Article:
Catch-22 by Joseph Heller is a satirical war novel by the great American author- Joseph Heller. He began writing it in 1953; the novel Catch-22 was first published in 1961. Often cited as one of the most significant novels of the twentieth century, it uses a distinctive non-chronological third-person omniscient narration, describing events from the points of view of different characters. The separate storylines are out of sequence so the timeline develops along with the plot. The novel Catch-22 is set during World War II, from 1942 to 1944. It mainly follows the life of antihero Captain John Yossarian, a U.S. Army Air Forces B-25 bombardier. Most of the events in the book occured while the fictional 256th US Army Air Squadron is based on the island of Pianosa, in the Mediterranean Sea west of Italy, though it also covers episodes from basic training at Lowry Field in Colorado and Air Corps training at Santa Ana Army Air Base in California. The novel Catch-22 examines the absurdity of war and military life through the experiences of Yossarian and his cohorts, who attempt to maintain their sanity while fulfilling their service requirements so that they may return home. The book was made into a film adaptation in 1970, directed by Mike Nichols. In 1994, Heller published a sequel to Catch-22 titled “Closing Time.“
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Suffice it to say that Catch-22 is like no other novel. It is one of the funniest books ever written, a keystone work in American literature, and even added a new term to the dictionary. At the heart of Catch-22 resides the incomparable, malingering bombardier, Yossarian, a hero endlessly inventive in his schemes to save his skin from the horrible chances of war. His efforts are perfectly understandable because as he furiously scrambles, thousands of people he hasn’t even met are trying to kill him. His problem is Colonel Cathcart, who keeps raising the number of missions the men must fly to complete their service. Yet if Yossarian makes any attempts to excuse himself from the perilous missions that he is committed to flying, he is trapped by the Great Loyalty Oath Crusade, the hilariously sinister bureaucratic rule from which the book takes its title: a man is considered insane if he willingly continues to fly dangerous combat missions, but if he makes the necessary formal request to be relieved of such missions, the very act of making the request proves that he is sane and therefore ineligible to be relieved. Catch-22 is a microcosm of the twentieth-century world as it might look to someone dangerously sane — a masterpiece of our time.
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Catch-22 Author – Joseph Heller
Joseph Heller was born in 1923 in Brooklyn, New York. He served as a bombardier in the Second World War and then attended New York University and Columbia University and then Oxford, the last on a Fullbright scholarship. He then taught for two years at Pennsylvania State University, before returning to New York, where he began a successful career in the advertising departments of Time, Look and McCall’s magazines. It was during this time that he had the idea for Catch-22. Working on the novel in spare moments and evenings at home, it took him eight years to complete and was first published in 1961. His second novel, Something Happened was published in 1974, Good As Gold in 1979 and Closing Time in 1994. He is also the author of the play We Bombed in New Haven.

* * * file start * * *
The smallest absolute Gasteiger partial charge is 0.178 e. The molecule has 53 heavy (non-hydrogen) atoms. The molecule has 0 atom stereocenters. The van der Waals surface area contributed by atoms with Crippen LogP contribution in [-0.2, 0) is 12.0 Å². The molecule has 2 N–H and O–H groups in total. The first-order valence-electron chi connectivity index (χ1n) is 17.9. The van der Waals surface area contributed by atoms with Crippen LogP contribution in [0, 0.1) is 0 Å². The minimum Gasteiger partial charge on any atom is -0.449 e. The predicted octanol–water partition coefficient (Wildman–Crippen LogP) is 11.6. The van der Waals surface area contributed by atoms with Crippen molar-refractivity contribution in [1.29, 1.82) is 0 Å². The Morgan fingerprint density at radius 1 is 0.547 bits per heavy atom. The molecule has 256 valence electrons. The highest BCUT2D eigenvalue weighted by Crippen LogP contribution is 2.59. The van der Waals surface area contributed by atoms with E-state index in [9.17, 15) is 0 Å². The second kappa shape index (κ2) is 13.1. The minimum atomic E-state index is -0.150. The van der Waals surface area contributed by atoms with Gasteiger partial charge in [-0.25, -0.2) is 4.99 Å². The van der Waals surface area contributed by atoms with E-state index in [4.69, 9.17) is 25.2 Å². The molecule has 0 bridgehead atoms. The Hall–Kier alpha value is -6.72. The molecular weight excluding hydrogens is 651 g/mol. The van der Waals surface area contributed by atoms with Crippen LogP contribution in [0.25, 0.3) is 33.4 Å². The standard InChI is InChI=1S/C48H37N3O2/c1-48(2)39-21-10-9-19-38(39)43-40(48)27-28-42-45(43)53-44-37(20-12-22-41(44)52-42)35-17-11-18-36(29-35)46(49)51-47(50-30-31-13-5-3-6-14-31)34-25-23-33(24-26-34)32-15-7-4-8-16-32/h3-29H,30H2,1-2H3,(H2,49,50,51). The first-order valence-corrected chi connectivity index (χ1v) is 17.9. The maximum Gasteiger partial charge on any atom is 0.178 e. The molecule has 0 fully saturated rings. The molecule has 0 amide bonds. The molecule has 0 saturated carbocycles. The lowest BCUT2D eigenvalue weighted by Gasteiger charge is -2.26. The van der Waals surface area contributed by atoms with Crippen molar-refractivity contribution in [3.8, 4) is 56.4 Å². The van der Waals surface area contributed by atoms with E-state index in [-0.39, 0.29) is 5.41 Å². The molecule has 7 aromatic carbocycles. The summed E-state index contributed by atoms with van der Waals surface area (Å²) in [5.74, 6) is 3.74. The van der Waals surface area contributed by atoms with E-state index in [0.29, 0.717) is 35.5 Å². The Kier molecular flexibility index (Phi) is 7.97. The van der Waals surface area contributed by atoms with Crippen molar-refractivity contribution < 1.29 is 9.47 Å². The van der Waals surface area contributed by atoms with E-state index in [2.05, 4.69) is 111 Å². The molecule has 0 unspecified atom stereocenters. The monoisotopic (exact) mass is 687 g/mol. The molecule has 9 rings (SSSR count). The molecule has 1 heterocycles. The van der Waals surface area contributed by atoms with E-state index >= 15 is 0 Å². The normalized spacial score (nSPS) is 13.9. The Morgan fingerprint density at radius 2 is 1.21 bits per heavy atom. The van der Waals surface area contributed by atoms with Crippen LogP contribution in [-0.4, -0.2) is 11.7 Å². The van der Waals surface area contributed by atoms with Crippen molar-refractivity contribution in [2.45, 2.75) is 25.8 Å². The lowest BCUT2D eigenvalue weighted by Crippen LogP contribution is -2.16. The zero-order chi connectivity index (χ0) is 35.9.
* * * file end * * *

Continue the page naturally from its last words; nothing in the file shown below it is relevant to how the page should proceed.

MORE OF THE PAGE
Information about the book-Catch-22 by Joseph Heller
- Publisher : Simon & Schuster (September 4, 1996)
- Language : English
- Paperback : 463 pages
- ISBN-10 : 0684833395
- ISBN-13 : 978-0684833392
- Lexile measure : 1140L
- Item Weight : 1.04 pounds
- Dimensions : 5.25 x 1.25 x 8.5 inches
- Best Sellers Rank: #712,697 in Books (See Top 100 in Books)
- #19,259 in Classic Literature & Fiction
- #42,399 in Literary Fiction (Books)
- Customer Reviews: 4.4 out of 5 stars 6,867 ratings
Characters in Catch-22 by Joseph Heller
Captain John Yossarian is a fictional character in Joseph Heller’s novel Catch-22 and its sequel Closing Time, and the protagonist of both books. In Catch-22, Yossarian is a 28-year-old Captain (later Major) and the bombardier of a North American B-25 Mitchell in the 256th Bombardment Squadron of the Army Air Corps, stationed on the small island of Pianosa off the Italian mainland during World War II. Yossarian’s exploits are based on the experiences of the author; Heller was also a bombardier in the Air Corps, stationed on an island off the coast of Italy during World War II. Yossarian is described as a tall, broad, Assyrian man, who frequently causes vast amounts of panic by starting rumors or orchestrating events that either keep him out of direct battle or somehow usurp authority. Examples of these exploits include: poisoning the mess hall with bath soap, accepting an award for his achievements without clothing, and moving the bombing line so his squadron won’t have to fly.
Tappman (also called R. O. Shipman in some editions) is a naïve Anabaptist minister from Kenosha, Wisconsin. As he is extremely timid and terrified of authority, the chaplain is tormented throughout the novel by his rude, manipulative, atheist assistant, Corporal Whitcomb. Easily intimidated by the cruelty of others, the Chaplain is a kind, gentle, and sensitive man who worries constantly about his wife and children at home. He is described as a man of 32 years of age with tan hair, brown eyes, and a narrow, pale face. His sister is a Master Sergeant in the Marines.